Feeds

Holidaymaker gets £31k data roaming bill

3 dons cap

Choosing a cloud hosting partner with confidence

Another jet-setting TV addict has fallen foul of unreasonable roaming fees, this time to the tune of £31,500, just to get their TV fix - just as the EU considers how best to curtail the operators' roaming rates.

The chap concerned was on holiday in Portugal when he decided to forgo the local sights and download an episode of the TV drama Prison Break, along with a few music tracks, and was stunned to get a bill for £31,500 on his return.

The connection was with Yes Telecom, the small-business arm of Vodafone. While we might deride someone who failed to read the small print on their contract, 30 grand does seem a high price to pay for a bit of telly.

The chap, identified by the Manchester Evening News as Iayn Dobson, 34, contested the bill and Vodafone eventually agreed to settle for £229 - the amount Mr Dobson would have had to pay to use the same quantity of data at home.

At least Dobson appears to exist: last time this happened Vodafone told us that our story contained "many factual inaccuracies" and promised to give us the details when they could. It was only after months of chasing that they admitted they were never going to provide those details - citing customer confidentiality.

Coincidentally, UK operator 3 has just decided to switch off international roaming for 3 Broadband customers on a contract, so anyone with a 3 dongle on their laptop will have to give the company a bell before travelling abroad, and even then will have the option of having their use capped. 3 reckons the high prices aren't their fault, as they're obliged to pay what the roamed-to network charges - £14.50 a MB in one example - and are hoping the EU will be able to do something about that.

The decision on whether the EU should impose a cap is expected, from EU Telecoms Commissioner Viviane Reding, real soon now, so using data abroad should get cheaper all round, even if everything else gets more expensive. ®

Providing a secure and efficient Helpdesk

More from The Register

next story
Crouching tiger, FAST ASLEEP dragon: Smugglers can't shift iPhone 6s
China's grey market reports 'sluggish' sales of Apple mobe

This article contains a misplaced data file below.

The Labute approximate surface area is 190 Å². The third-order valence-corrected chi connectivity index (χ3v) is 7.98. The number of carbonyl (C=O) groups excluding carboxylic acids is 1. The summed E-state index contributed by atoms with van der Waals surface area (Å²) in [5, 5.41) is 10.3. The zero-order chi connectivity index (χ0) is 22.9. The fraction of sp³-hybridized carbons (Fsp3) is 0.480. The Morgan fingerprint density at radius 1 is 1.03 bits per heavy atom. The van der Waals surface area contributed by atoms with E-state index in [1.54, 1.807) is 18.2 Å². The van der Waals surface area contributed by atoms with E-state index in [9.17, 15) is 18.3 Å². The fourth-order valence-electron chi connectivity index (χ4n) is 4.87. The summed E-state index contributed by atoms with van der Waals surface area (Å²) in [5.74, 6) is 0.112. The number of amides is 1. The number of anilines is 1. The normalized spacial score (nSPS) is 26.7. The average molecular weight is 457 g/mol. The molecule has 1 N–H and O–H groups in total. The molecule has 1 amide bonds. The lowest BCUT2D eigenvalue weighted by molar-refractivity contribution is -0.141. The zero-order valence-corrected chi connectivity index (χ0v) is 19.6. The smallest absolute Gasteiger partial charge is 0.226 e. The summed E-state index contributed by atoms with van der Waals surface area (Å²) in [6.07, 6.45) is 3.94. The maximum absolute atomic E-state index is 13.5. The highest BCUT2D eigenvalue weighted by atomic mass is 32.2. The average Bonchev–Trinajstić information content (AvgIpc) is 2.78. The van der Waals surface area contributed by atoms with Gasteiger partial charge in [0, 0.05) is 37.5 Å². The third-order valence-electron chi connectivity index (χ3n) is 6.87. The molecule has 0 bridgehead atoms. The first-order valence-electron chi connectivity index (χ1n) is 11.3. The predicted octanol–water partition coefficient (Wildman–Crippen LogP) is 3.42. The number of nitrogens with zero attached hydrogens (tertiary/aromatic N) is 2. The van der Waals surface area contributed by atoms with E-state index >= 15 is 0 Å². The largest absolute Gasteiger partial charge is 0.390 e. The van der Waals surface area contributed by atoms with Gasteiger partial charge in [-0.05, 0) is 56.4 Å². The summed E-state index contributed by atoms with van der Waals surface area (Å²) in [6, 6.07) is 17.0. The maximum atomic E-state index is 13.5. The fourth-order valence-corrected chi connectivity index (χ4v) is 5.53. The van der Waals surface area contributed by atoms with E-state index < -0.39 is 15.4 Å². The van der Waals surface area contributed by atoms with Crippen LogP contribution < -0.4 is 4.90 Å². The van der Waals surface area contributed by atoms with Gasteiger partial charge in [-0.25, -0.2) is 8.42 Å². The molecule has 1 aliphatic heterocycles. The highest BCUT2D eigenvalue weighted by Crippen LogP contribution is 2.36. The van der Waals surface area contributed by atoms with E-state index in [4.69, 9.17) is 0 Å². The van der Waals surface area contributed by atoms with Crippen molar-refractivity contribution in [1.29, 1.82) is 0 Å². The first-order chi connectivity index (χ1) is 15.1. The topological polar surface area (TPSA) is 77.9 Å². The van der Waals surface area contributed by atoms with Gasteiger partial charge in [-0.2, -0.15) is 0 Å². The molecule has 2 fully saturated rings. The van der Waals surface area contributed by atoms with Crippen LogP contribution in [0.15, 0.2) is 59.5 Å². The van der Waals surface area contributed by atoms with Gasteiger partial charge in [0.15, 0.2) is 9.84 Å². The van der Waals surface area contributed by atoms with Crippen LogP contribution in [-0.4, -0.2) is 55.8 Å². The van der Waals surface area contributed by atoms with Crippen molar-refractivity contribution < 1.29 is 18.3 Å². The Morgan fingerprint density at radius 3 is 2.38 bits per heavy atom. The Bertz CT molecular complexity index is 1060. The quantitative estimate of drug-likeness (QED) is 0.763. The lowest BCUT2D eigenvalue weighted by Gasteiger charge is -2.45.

Sea-Me-We 5 construction starts
New sub cable to go live 2016
EE coughs to BROKEN data usage metrics BLUNDER that short-changes customers
Carrier apologises for 'inflated' measurements cockup
Comcast: Help, help, FCC. Netflix and pals are EXTORTIONISTS
The others guys are being mean so therefore ... monopoly all good, yeah?
Surprise: if you work from home you need the Internet
Buffer-rage sends Aussies out to experience road rage
EE buys 58 Phones 4u stores for £2.5m after picking over carcass
Operator says it will safeguard 359 jobs, plans lick of paint
MOST iPhone strokers SPURN iOS 8: iOS 7 'un-updatening' in 5...4...
Guess they don't like our battery-draining update?
prev story

Whitepapers

Providing a secure and efficient Helpdesk
A single remote control platform for user support is be key to providing an efficient helpdesk. Retain full control over the way in which screen and keystroke data is transmitted.
Intelligent flash storage arrays
Tegile Intelligent Storage Arrays with IntelliFlash helps IT boost storage utilization and effciency while delivering unmatched storage savings and performance.
Beginner's guide to SSL certificates
De-mystify the technology involved and give you the information you need to make the best decision when considering your online security options.
Security for virtualized datacentres
Legacy security solutions are inefficient due to the architectural differences between physical and virtual environments.
Secure remote control for conventional and virtual desktops
Balancing user privacy and privileged access, in accordance with compliance frameworks and legislation. Evaluating any potential remote control choice.